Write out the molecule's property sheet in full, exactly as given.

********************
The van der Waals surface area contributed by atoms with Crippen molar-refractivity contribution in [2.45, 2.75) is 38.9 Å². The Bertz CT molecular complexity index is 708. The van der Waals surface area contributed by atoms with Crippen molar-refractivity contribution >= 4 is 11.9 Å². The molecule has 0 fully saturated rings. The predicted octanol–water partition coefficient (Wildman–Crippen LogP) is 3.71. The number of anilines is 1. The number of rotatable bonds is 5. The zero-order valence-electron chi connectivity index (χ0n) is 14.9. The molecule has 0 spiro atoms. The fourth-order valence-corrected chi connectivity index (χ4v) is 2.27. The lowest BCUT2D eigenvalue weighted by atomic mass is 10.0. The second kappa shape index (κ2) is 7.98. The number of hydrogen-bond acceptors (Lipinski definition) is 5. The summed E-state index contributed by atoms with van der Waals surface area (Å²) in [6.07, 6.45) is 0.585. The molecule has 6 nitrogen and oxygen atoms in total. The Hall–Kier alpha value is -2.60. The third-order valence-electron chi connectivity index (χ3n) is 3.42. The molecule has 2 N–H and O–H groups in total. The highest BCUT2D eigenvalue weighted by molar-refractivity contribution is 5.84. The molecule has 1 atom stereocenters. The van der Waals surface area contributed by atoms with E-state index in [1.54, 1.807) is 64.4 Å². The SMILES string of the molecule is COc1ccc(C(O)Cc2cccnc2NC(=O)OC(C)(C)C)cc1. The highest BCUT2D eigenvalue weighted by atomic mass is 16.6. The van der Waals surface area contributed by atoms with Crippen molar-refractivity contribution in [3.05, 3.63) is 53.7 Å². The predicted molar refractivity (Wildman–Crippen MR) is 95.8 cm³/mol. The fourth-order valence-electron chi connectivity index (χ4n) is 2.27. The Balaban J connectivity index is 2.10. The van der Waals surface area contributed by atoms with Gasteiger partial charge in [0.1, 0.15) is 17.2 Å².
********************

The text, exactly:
The van der Waals surface area contributed by atoms with Crippen molar-refractivity contribution in [2.45, 2.75) is 38.9 Å². The Bertz CT molecular complexity index is 708. The van der Waals surface area contributed by atoms with Crippen molar-refractivity contribution >= 4 is 11.9 Å². The molecule has 0 fully saturated rings. The predicted octanol–water partition coefficient (Wildman–Crippen LogP) is 3.71. The number of anilines is 1. The number of rotatable bonds is 5. The zero-order valence-electron chi connectivity index (χ0n) is 14.9. The molecule has 0 spiro atoms. The fourth-order valence-corrected chi connectivity index (χ4v) is 2.27. The lowest BCUT2D eigenvalue weighted by atomic mass is 10.0. The second kappa shape index (κ2) is 7.98. The number of hydrogen-bond acceptors (Lipinski definition) is 5. The summed E-state index contributed by atoms with van der Waals surface area (Å²) in [6.07, 6.45) is 0.585. The molecule has 6 nitrogen and oxygen atoms in total. The Hall–Kier alpha value is -2.60. The third-order valence-electron chi connectivity index (χ3n) is 3.42. The molecule has 2 N–H and O–H groups in total. The highest BCUT2D eigenvalue weighted by molar-refractivity contribution is 5.84. The molecule has 1 atom stereocenters. The van der Waals surface area contributed by atoms with E-state index in [1.54, 1.807) is 64.4 Å². The SMILES string of the molecule is COc1ccc(C(O)Cc2cccnc2NC(=O)OC(C)(C)C)cc1. The highest BCUT2D eigenvalue weighted by atomic mass is 16.6. The van der Waals surface area contributed by atoms with Crippen molar-refractivity contribution in [3.05, 3.63) is 53.7 Å². The predicted molar refractivity (Wildman–Crippen MR) is 95.8 cm³/mol. The fourth-order valence-electron chi connectivity index (χ4n) is 2.27. The Balaban J connectivity index is 2.10. The van der Waals surface area contributed by atoms with Gasteiger partial charge in [0.1, 0.15) is 17.2 Å².